Hamstring Stretch

When stretched regularly, your hamstring muscles can stretch up to 1.5 times their size. Everyone can benefit from stretching their hamstrings to promote flexibility and avoid pulling the muscle which would make their leg nearly useless. For runners, beginning an exercise routine with hamstring stretches is a necessity for muscle protection. Men, woman, and children of any age can begin to stretch their hamstrings - and they should, as sitting in an office for hours on end can tighten those muscles and lead to injury.

What to expect from hamstring stretch

Stretching out your hamstring should be a part of your regular routine. Your hamstring flexibility is what keeps you capable of walking up the stairs or bending over. You have to work on the muscle regularly, because it will only relax a small amount each day. You can’t skip a few days and expect the progress you had made to still be in effect. A seated hamstring stretch, which involves simply extending your arms and legs in front of you while sitting on the floor before bending your forehead down to your knee, can take place at the home or office. The hang over hamstring stretch is also known as the toe touch, and you can do that anywhere or anytime, too.

How to prepare for hamstring stretch

Hamstring stretches can be as low-key or involved as you want to make them. You can stretch out the muscle in a yoga pose, such as the Standing Forward Bend or Head to Knee pose. Or you can stretch it out with only a wall for support, as long as the blood starts circulating more to your legs to prep them for the coming workout. If you have an injury like sciatica pain or low back pain, you should take it very easy - these stretches may help, but you should check in with your physician first and definitely cease the stretching if you feel any pain from it.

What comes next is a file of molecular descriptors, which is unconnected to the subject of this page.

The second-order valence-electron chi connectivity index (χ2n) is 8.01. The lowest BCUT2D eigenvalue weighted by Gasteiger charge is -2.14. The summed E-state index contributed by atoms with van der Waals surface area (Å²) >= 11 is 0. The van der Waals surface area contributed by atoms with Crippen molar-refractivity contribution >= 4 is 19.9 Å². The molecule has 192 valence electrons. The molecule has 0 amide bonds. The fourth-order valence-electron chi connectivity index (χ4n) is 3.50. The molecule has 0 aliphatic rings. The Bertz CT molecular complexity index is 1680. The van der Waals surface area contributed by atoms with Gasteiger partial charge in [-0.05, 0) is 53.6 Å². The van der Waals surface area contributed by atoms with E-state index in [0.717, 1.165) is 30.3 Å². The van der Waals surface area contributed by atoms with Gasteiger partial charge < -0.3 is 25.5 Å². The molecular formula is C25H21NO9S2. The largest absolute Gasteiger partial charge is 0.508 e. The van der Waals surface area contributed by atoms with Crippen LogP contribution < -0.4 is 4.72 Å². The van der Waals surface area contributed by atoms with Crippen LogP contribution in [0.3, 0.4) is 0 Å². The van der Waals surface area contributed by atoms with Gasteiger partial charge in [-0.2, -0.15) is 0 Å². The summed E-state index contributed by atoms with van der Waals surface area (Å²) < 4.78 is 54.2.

Muscles you'll work during the hamstring stretch

You hamstring muscles are on the back of your thighs and upper leg, and are actually made up of three muscles. They run from your buttocks to just under the knee, and are vital for most physical activity. Stretching out this muscle helps with not just flexibility and posture, but your body’s blood flow which can help any aching back muscles, and help to relieve any chronic back pain you may experience. A tight hamstring can also pull on your pelvis area, throwing your back, knees, and hips out of place and into a painful state.

Tips for success with the hamstring stretch

Stretching should feel comfortable overall. Any strain or pain is a bad sign, and you should cease what you are doing immediately. Also, make sure that you only stretch out warm muscles as cold muscles will bring pain. While you are holding your pose for 10 seconds, keep still and avoid any temptation to bounce or rock back and forth, which can pull the muscle or trigger a spasm. Anything more than a mild tension is a bad sign.

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